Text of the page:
Are German Banks Facing a Crisis?

German Bank Crisis

If you’re state-side, your economy is reopening. You’re likely not dealing with the pandemic like German citizens are today. Restrictions and bans still exist. However, they do not apply equally to all companies. While some industries are struggling for bare survival, others are raking in record profits. As in most crises, there are winners and losers this time around.

After the World Health Organization (WHO) declared the COVID-19 outbreak a global pandemic in March 2020, the German stock market plummeted from its all-time high of nearly 13,800 points in February 2020 to 8,500 points. Public life came to a standstill. Numerous bank branches closed. Data from Statista show that the number of bank branches fell to the level of the 1950s. Bank branches were the first losers of the crisis.

Is a Banking Crisis Possible?

Experts also feared that a banking crisis could follow the Corona crisis. Due to the weaker economy, more companies would go bankrupt. This would cause more loans to default and also endanger the banks as lenders. Therefore, it is still unclear whether we face a banking crisis.

The suspension of the obligation to file for insolvency and the generous support programs mean that struggling companies may survive longer. Insolvencies could be delayed and later sweep the banking landscape like a tsunami. How the situation will develop remains to be seen, but one thing is already evident. In the banking sector, there is currently one big winner. Let’s look at Deutsche Bank.

Amid the crisis, the German industry leader posted its best first quarter in seven years. It had €1 billion in after-tax profits in the period from January to March 2021.

CEO Christian Sewing feels confirmed that he took a right strategic path in 2018. However, not everyone sees it that way. Instead, critics complain that the profits come mainly from investment banking.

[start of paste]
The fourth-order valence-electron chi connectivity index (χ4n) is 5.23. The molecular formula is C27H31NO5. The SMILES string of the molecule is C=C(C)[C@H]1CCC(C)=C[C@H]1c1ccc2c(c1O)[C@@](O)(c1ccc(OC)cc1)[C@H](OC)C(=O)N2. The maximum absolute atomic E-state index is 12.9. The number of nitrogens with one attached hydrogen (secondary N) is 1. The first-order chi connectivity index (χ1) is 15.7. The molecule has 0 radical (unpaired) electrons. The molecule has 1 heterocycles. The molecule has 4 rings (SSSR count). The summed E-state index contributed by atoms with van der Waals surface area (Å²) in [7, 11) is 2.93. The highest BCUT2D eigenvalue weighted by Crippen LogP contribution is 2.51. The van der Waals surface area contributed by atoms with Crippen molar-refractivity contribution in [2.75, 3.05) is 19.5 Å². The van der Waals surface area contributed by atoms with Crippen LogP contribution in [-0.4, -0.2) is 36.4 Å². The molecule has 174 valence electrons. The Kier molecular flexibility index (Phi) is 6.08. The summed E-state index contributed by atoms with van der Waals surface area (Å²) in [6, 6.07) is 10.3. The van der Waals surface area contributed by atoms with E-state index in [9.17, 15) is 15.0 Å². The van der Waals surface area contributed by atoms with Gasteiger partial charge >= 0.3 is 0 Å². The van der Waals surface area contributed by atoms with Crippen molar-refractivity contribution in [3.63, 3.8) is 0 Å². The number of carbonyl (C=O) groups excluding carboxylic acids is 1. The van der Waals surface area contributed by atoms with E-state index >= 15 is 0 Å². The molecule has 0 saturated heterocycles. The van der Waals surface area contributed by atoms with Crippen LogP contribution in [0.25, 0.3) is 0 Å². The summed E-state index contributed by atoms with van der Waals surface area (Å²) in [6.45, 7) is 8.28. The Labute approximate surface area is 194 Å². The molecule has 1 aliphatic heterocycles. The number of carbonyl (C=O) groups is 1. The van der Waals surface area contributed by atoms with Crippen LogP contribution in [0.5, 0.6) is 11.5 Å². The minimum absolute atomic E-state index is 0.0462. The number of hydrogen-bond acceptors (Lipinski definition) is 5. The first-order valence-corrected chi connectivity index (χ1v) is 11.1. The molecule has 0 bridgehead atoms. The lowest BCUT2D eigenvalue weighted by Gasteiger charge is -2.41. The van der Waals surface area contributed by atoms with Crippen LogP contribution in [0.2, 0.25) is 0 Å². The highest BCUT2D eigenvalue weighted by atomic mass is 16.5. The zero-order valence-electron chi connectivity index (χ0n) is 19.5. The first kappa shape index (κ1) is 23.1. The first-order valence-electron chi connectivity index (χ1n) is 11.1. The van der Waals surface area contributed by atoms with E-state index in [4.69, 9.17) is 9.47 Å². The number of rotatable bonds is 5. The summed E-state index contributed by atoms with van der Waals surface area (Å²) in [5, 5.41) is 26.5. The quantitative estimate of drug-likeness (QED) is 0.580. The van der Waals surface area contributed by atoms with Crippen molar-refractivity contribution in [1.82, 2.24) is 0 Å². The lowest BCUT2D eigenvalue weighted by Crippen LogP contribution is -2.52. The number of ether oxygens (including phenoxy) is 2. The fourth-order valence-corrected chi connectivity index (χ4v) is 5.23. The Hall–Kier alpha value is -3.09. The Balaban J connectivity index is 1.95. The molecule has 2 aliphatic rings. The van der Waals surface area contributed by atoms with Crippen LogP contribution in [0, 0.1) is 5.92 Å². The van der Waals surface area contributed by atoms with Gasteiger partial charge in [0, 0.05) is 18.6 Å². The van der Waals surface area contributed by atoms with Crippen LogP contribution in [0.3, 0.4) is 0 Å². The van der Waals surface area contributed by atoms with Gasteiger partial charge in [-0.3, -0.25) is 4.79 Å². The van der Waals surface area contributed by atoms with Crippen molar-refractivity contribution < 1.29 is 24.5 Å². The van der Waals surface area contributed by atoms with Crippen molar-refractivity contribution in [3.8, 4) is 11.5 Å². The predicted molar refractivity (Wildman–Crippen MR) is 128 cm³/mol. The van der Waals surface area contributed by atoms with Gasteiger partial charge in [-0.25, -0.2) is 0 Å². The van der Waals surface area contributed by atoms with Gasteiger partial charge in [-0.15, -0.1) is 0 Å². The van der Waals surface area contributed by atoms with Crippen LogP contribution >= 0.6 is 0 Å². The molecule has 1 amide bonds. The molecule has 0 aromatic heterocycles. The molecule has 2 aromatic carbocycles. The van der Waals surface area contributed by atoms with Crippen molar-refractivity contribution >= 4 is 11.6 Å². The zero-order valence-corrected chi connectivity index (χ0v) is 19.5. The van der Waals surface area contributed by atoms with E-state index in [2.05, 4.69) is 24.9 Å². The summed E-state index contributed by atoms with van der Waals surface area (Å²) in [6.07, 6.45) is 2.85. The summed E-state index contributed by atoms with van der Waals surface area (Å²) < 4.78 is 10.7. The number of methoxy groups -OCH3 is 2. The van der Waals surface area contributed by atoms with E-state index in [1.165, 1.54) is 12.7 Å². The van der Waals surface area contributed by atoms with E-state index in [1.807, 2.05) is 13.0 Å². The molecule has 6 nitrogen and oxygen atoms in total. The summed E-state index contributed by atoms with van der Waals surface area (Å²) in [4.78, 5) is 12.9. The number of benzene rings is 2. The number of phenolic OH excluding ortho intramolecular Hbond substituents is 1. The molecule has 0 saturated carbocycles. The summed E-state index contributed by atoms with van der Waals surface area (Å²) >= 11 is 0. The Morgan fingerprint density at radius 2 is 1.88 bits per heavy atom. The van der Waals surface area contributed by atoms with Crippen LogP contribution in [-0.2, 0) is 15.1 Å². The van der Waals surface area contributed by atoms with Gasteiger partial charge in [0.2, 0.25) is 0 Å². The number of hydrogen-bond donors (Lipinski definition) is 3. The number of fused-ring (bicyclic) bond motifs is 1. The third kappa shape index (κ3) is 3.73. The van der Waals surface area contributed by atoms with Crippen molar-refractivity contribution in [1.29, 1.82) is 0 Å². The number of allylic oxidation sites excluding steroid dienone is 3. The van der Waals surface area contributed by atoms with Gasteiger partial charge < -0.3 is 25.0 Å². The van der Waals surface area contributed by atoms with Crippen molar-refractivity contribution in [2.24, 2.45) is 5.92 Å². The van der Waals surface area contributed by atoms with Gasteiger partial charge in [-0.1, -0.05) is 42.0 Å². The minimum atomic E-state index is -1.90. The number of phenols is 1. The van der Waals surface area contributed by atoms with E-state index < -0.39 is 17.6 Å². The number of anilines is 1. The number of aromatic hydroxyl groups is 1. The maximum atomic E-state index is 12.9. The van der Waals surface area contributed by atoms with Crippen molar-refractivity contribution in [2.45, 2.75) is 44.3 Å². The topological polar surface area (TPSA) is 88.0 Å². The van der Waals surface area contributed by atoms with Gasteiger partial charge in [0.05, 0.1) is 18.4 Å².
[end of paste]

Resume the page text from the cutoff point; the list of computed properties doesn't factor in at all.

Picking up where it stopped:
Deutsche Bank with dream result, but…

A large part of the profit came from trading in bonds and currencies. In the capital markets business, the bank was able to profit from the volatility on the markets. At the same time, Sewing had announced that he would strengthen the private and corporate customer business and reduce investment banking.

Deutsche Bank has been criticized time and again for its investment banking activities. Numerous scandals caused a loss of reputation. Billions in fines not only reduced profits but also drove Deutsche Bank to the brink of ruin.

“However, our good results were not only received positively by the public. Our profits were only due to the investment bank, they said, and so the “old Deutsche Bank” was back. I in no way share these assertions,” tagesschau.de quoted Sewing’s speech. After all, the bank had also been successful in other business areas and had never intended to withdraw entirely from investment banking anyway.

The gambling continues, and Deutsche Bank’s controversial billion-dollar bonus pot has also remained. Dieter Hein, an analyst at fairesearch, believes Deutsche Bank has become a self-service store for investment bankers.

On tagesschau.de, he comments: “In the years 2015 to 2020, the bank generated a total loss for shareholders of around €15.4 billion and rewarded its employees – mainly investment bankers – for this with performance bonuses of €10.6 billion.”

We will continue to watch what happens next for Deutsche Bank. It might provide a clue to the health of the entire European banking sector as we enter the second half of 2021.

Dr. Gregor Bauer
Dr. Gregor Bauer
Dr. Gregor Bauer credits his trading success to combining fundamental aspects of a trade with expert technical analysis. A Certified Financial Technician from the International Federation of Technical Analysts (IFTA), he’s rated as one of Germany’s top 300 economic experts.
Dr. Gregor Bauer
Dr. Gregor Bauer
Dr. Gregor Bauer credits his trading success to combining fundamental aspects of a trade with expert technical analysis. A Certified Financial Technician from the International Federation of Technical Analysts (IFTA), he’s rated as one of Germany’s top 300 economic experts.

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